November 11, 2009

1. The most likely match is someone of the same or similar ethnicity.

95% of people with sickle cell anemia are of African descent. Currently the only people who get transplants for severe cases of this disease are children and young adults. Black people of all ages with diseases like leukemia, lymphoma and aplastic anemia deserve the same chance at a transplant, often the best chance for survival if it is proposed.

2. 75% of European-Canadians find an unrelated match. Only 10-30% of "anybody else" find an unrelated match.

40% of Canadian patients who need a transplant are minorities, but as registrants they only represent 13%.

3. Due to genetic variance, 1 in 500 Europeans need to be on the registry, but 1 in 10 Africans should be on the registry worldwide.

Due to the history of our migrations, there is more genetic diversity among people who identify themselves as black, African, African-American -Canadian -Caribbean (We could be classified as the largest mixed heritage population in North America). Caribbean people are among some of the hardest to type in the world, as are people of mixed ethnicity.

4. There aren't enough of us in the Canadian registry.

0.5% of the entire registry is classified as black and less than 0.2% is classified as multiethnic.
By The Numbers 2009:

Range to begin effective matching 10000-20000
Optimal number of Black registrants required in Canada 70000-80000

New black registrants in Canada between Oct 2008 and 2009 217
Black registrants in Canada in October 2009 1433

New black registrants in Quebec between October 2008 and 2009 38
Black registrants in Quebec in October 2009 62

By the Numbers 2008

5. The shortage is worldwide.

Donors and recipients can live in different countries. So a donor can come from a rich donor pool like the US. There is a shortage of African-American registrants.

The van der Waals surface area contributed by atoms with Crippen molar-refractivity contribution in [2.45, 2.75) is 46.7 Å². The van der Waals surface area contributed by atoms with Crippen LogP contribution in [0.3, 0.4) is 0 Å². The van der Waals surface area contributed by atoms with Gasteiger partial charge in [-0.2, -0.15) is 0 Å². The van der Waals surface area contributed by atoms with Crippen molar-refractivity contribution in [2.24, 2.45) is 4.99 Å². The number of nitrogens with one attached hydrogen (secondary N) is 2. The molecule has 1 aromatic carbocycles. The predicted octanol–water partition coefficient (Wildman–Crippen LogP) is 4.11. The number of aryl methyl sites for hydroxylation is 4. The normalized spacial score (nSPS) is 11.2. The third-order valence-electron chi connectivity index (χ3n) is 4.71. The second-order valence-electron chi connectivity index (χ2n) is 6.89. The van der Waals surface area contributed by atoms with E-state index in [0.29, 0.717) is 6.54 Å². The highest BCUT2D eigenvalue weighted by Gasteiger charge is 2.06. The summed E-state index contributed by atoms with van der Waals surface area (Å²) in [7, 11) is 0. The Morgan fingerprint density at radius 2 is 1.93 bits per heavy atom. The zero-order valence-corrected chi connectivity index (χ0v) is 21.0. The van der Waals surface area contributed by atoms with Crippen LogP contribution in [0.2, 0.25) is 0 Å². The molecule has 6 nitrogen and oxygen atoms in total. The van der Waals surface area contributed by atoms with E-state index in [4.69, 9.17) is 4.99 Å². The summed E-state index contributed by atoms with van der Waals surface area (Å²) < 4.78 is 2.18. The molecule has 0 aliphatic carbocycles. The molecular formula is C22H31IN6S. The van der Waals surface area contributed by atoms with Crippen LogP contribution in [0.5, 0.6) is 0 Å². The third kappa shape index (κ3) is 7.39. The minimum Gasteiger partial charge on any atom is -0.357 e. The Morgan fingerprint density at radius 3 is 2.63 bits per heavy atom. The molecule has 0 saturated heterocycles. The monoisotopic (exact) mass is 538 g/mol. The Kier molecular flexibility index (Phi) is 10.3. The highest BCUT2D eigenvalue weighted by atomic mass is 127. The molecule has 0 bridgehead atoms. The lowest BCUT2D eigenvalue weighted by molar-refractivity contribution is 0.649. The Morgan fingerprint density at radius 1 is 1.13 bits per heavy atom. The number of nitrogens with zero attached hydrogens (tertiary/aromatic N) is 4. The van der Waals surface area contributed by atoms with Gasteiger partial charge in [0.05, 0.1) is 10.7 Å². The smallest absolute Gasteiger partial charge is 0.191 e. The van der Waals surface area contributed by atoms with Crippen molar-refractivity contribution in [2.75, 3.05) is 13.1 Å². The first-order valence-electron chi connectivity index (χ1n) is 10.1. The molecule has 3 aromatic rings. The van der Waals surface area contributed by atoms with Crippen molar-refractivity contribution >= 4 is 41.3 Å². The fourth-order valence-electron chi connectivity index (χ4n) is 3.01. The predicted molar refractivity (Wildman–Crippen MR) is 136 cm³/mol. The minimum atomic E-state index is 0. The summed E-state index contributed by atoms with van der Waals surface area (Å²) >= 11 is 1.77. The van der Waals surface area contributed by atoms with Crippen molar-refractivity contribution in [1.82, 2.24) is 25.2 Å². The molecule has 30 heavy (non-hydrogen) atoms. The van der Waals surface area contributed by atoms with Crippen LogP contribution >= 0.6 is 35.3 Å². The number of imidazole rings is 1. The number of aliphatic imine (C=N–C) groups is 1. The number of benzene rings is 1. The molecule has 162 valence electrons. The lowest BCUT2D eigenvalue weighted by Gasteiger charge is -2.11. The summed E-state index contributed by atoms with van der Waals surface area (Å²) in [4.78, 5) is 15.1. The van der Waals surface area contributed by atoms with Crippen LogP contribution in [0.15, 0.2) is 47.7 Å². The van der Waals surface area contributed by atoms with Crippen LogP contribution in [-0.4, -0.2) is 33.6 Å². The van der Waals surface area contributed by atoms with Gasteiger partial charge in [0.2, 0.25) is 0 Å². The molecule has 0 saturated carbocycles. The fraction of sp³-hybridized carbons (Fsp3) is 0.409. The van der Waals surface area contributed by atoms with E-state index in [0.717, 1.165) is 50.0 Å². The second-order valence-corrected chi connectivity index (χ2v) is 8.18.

African-American registrants as of March 2009 550 000
Optimal number of African-American registrants required in US 4 million

A search can be international if no one is found in North America, but there are not enough people of African descent registered in the world. There are no registries in the Caribbean or Africa (except South Africa).

Do you want to see these numbers improve? This is where we have a role to play. Here's a problem you don't have to throw money at. Ask questions. Tell a friend about this information and ask them if they knew about it and would be willing to tell someone else. Use Twitter, Livejournal, Facebook or your blog to get the word out.

You're not of African descent or from the Caribbean? It doesn't matter, you probably know someone who is who you will be helping by making this information public knowledge. If you know me personally, I'd like the same chances as you in life if I needed to depend on the registry. It's that simple. I may never need it, but someone just like me does right now, and many will in the future.

The Extraordinary Moment Sarah Meets Her Lifesaver

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